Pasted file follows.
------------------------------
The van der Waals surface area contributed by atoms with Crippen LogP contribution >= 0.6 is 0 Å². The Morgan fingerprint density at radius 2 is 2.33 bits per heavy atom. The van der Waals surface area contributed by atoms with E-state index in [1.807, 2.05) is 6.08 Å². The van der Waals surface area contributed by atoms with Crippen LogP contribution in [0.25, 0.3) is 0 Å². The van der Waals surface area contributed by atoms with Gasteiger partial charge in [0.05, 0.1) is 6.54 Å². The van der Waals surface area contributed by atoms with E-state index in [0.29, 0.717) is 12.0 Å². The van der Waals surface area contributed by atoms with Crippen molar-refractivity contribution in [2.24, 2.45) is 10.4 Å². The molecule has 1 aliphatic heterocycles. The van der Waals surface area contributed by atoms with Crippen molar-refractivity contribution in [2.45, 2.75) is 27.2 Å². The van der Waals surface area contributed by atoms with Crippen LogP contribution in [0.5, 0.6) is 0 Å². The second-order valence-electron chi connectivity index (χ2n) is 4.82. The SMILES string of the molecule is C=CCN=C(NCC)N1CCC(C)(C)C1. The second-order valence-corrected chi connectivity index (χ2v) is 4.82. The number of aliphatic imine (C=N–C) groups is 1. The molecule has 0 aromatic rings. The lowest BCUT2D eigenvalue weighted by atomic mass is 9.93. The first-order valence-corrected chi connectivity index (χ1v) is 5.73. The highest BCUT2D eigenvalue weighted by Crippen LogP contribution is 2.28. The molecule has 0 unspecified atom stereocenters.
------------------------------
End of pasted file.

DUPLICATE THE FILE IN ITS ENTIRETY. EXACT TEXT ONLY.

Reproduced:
The van der Waals surface area contributed by atoms with Crippen LogP contribution >= 0.6 is 0 Å². The Morgan fingerprint density at radius 2 is 2.33 bits per heavy atom. The van der Waals surface area contributed by atoms with E-state index in [1.807, 2.05) is 6.08 Å². The van der Waals surface area contributed by atoms with Crippen LogP contribution in [0.25, 0.3) is 0 Å². The van der Waals surface area contributed by atoms with Gasteiger partial charge in [0.05, 0.1) is 6.54 Å². The van der Waals surface area contributed by atoms with E-state index in [0.29, 0.717) is 12.0 Å². The van der Waals surface area contributed by atoms with Crippen molar-refractivity contribution in [2.24, 2.45) is 10.4 Å². The molecule has 1 aliphatic heterocycles. The van der Waals surface area contributed by atoms with Crippen molar-refractivity contribution in [2.45, 2.75) is 27.2 Å². The van der Waals surface area contributed by atoms with Crippen LogP contribution in [0.5, 0.6) is 0 Å². The second-order valence-electron chi connectivity index (χ2n) is 4.82. The SMILES string of the molecule is C=CCN=C(NCC)N1CCC(C)(C)C1. The second-order valence-corrected chi connectivity index (χ2v) is 4.82. The number of aliphatic imine (C=N–C) groups is 1. The molecule has 0 aromatic rings. The lowest BCUT2D eigenvalue weighted by atomic mass is 9.93. The first-order valence-corrected chi connectivity index (χ1v) is 5.73. The highest BCUT2D eigenvalue weighted by Crippen LogP contribution is 2.28. The molecule has 0 unspecified atom stereocenters.